In looking over my information on the family again and my information on the Smith family, I would agree now that the 1615 date for Robert's birth seems too early. We know that Richard Smith's will was proved 31 Jan 1659/60 and that his two daughters Alice and Susanna were still unmarried when the will was written (I don't seem to have the date the will was written but assume it was not too long before his death?). Susanna married then after the will was written and before 1666 when Robert patented 500 acres in Accomack adjoining 450 acres that Susanna (his wife) had inherited from her father Richard Smith. According to the Maryland Land Office Records Bk. 16, p. 302 (cited in Adventures of Purse and Person, Virginia 1607-1624 by A. L. Jester 1987), Robert was granted 550 acres in Maryland in 1671 for transporting himself, his wife Susan, son William, daughters Elizabeth, Susan and Tobia (Tabitha), and four servants from Virginia into Maryland. Assuming approximately 2 years spacing between children, Robert and Susanna would have been married somehwere about 1662 which is when some researchers think Elizabeth Richardson Cade was born. If Robert were born in 1615 (the one who come on the Paul) he would have been 47 when his first child was born- which seems too old. If he were born in 1637 (the date some researchers suggest) and came on the Recovery in 1660, he could have met Susanna in Accomack, married and had a child by 1662 when he would have been 25 years old. This does make more sense to me. I wasn't aware of the Robert Richardson immigration in 1660.
All of this of course does not prove that the 1660 Robert Richardson is the right one but it makes it more probable that he is.

* The Complete Book of Emigrants, 1607-1776 **
2 September 1635. Persons to be transported (from London) to St. Christopher's by the William & John, Mr. Rowland Langram, after examination by the Minister of Gravesend: James Lampley 19; William Greene 18; Henry Daniell 20; Rowland Davies 20; William Reddish 20; Edward Broomish 20; Robert Fitt 18; Richard Lewes 26; Richard Corie 18; Richard Cristie 20; John Brunt 24; W(illiam) Williams 21; Christopher Steevenson 19; Thomas Barnes 20; Robert Watler 20; Andrew Young 40; Francis Hudson 36; John Parr 19; William Morley 24; Richard Gavyn 21; Thomas Phillipps 35; John Willard 16; Thomas Hanmer 14; William Burnham 21; Walter Wall 16; William Bathoe 18; Thomas Tapper 21; William Baylie 23; Thomas Brookes 21; Nathaniell Bernard 22; Thomas Price 20; George Frie 19; Thomas Hart 25; Mathew Addison 17; Theobald Wall 18; Robert Richardson 33; Robert Leake 38; Barnabie Brooke 20; John Cock 18; Nicolas Cobb 24; John Hinson 21; Thomas Ekkersoe 24; George Carter 28; Richard Harris 26; Henrie Nokes 27; Thomas Thomson 28; Samuel Knipe 23; John Watton 25; John Byrall 29; Morris Parry 30; John Nayler 20; Edward Nayler 21; George Noble 22; William Cocks 20; Martin Sowth 19; William Greenlefe 26; John Sawnders 17; Thomas Hames 16; John Pinkley 30; Robert Thomson 22; William Davies 30; Richard Beare 28; George Ford 19; Thomas Lowynn 20; John Drake 18; Robert Outmore 38; Hugh Hilton 23; Thomas King 27; Lawrence Adderford 26; James Dockkie 17; Ezechell Rennam 15; Thomas Haiden 15; Edward Brunt 26; Thomas Reinolds 16; William Benn 24; Phillip Skorier 26; William Worrall 23; John Benson 27; Henry Bugland 21; John Morton 24; John Ditchfield 22; Nathaniell Simpkins 26; William Procter 26; Edward Gressam 17; William Steevens 21; Thomas Whithedd 24; Thomas Clark 25; William Stiffchynn 16; John Bonn 18; William Dunbarr 15; John Morrish 18; Alexander Glover 37; Edward King 25; John Kent 23; Robert Lynt 21; Edward Bellis 21; Thomas Gill 30; William Grove 32; Richard Mason 29; Manley Richardson 21; Isack Belt 23; John Pickering 25; Thomas Archbold 19; Mathew Wells 28. (PRO:E157/20).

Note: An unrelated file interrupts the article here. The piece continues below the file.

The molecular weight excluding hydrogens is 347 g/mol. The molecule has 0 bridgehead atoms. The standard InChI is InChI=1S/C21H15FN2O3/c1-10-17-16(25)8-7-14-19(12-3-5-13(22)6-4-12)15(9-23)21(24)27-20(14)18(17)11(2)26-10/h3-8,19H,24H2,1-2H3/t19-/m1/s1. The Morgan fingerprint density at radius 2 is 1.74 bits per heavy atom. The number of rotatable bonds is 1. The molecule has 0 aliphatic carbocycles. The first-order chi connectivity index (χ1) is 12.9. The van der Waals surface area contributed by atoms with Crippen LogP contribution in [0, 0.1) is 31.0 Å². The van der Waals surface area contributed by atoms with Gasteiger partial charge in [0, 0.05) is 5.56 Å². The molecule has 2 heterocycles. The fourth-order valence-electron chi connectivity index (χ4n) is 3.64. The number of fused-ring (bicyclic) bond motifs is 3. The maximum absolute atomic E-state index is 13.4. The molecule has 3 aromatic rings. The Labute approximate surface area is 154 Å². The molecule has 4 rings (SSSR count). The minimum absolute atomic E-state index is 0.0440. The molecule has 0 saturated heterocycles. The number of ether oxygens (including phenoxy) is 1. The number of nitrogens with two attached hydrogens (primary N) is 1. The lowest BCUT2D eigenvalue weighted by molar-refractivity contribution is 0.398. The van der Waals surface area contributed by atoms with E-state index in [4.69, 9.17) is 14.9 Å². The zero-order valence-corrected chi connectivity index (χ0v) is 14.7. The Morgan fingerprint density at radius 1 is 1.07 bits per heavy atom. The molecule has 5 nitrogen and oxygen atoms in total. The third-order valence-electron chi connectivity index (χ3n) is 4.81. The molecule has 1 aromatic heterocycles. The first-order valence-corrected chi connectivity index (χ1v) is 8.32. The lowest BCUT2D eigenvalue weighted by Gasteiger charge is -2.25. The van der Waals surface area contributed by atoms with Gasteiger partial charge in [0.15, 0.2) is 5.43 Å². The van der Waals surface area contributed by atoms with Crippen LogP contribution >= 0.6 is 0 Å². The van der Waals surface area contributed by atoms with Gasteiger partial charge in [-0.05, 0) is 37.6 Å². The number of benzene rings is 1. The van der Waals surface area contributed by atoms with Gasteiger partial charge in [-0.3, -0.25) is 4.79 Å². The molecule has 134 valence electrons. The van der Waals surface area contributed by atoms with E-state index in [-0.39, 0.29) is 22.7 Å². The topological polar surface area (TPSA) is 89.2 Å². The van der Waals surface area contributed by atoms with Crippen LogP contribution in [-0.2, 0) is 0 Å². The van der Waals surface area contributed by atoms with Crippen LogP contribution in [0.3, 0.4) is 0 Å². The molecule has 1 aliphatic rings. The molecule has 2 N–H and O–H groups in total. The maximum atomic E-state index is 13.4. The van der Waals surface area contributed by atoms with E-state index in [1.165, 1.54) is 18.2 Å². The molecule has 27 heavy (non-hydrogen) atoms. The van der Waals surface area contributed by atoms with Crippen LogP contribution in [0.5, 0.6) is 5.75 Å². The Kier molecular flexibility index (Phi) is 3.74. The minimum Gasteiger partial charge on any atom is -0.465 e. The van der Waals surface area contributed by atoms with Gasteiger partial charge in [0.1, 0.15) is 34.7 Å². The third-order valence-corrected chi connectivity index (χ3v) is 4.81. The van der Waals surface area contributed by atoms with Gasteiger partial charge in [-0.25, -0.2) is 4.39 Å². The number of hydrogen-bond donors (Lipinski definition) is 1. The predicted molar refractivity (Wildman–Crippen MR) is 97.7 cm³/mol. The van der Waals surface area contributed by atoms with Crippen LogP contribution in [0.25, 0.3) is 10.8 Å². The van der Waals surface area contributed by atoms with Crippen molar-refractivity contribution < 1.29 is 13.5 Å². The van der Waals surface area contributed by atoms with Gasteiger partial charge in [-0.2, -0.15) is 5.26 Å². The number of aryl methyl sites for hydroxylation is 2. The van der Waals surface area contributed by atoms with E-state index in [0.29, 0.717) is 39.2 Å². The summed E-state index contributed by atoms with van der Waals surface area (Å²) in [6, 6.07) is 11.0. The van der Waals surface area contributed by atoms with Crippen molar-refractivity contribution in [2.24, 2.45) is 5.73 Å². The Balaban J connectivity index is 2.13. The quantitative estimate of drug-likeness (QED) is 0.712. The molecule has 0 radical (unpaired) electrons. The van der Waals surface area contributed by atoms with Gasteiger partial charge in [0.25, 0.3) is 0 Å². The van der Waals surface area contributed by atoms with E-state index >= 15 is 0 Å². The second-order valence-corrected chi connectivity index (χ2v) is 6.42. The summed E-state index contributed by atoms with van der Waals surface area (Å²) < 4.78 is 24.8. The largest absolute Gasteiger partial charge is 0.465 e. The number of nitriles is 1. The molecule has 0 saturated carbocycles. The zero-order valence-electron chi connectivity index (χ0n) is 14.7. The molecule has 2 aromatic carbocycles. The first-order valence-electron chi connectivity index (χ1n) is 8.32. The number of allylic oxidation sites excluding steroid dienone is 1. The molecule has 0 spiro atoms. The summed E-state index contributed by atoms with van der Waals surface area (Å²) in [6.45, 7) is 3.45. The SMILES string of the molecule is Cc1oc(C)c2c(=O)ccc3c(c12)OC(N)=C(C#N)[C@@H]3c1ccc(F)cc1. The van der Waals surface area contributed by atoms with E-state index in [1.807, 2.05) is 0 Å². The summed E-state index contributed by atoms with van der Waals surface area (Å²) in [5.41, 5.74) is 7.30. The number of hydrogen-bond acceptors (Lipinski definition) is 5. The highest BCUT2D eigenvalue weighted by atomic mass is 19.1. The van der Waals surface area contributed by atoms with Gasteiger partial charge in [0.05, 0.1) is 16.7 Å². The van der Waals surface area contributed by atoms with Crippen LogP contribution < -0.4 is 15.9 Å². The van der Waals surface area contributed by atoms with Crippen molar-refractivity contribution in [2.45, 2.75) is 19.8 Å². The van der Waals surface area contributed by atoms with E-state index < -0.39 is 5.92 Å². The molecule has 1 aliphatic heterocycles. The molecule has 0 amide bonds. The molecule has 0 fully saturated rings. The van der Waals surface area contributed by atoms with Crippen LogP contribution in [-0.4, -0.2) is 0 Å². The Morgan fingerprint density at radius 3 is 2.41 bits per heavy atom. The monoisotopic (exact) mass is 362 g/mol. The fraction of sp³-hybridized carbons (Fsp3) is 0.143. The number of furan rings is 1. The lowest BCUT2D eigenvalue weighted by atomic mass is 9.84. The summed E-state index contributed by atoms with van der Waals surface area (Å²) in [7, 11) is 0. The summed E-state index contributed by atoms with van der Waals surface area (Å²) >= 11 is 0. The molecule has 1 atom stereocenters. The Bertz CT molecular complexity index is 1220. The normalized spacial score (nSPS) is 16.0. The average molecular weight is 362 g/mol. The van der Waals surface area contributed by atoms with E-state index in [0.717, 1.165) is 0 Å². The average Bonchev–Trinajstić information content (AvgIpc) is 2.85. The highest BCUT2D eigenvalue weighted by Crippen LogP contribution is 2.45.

--------------------------------------------------------------------------------


**ACCESSION: 16823901 from OCLC database.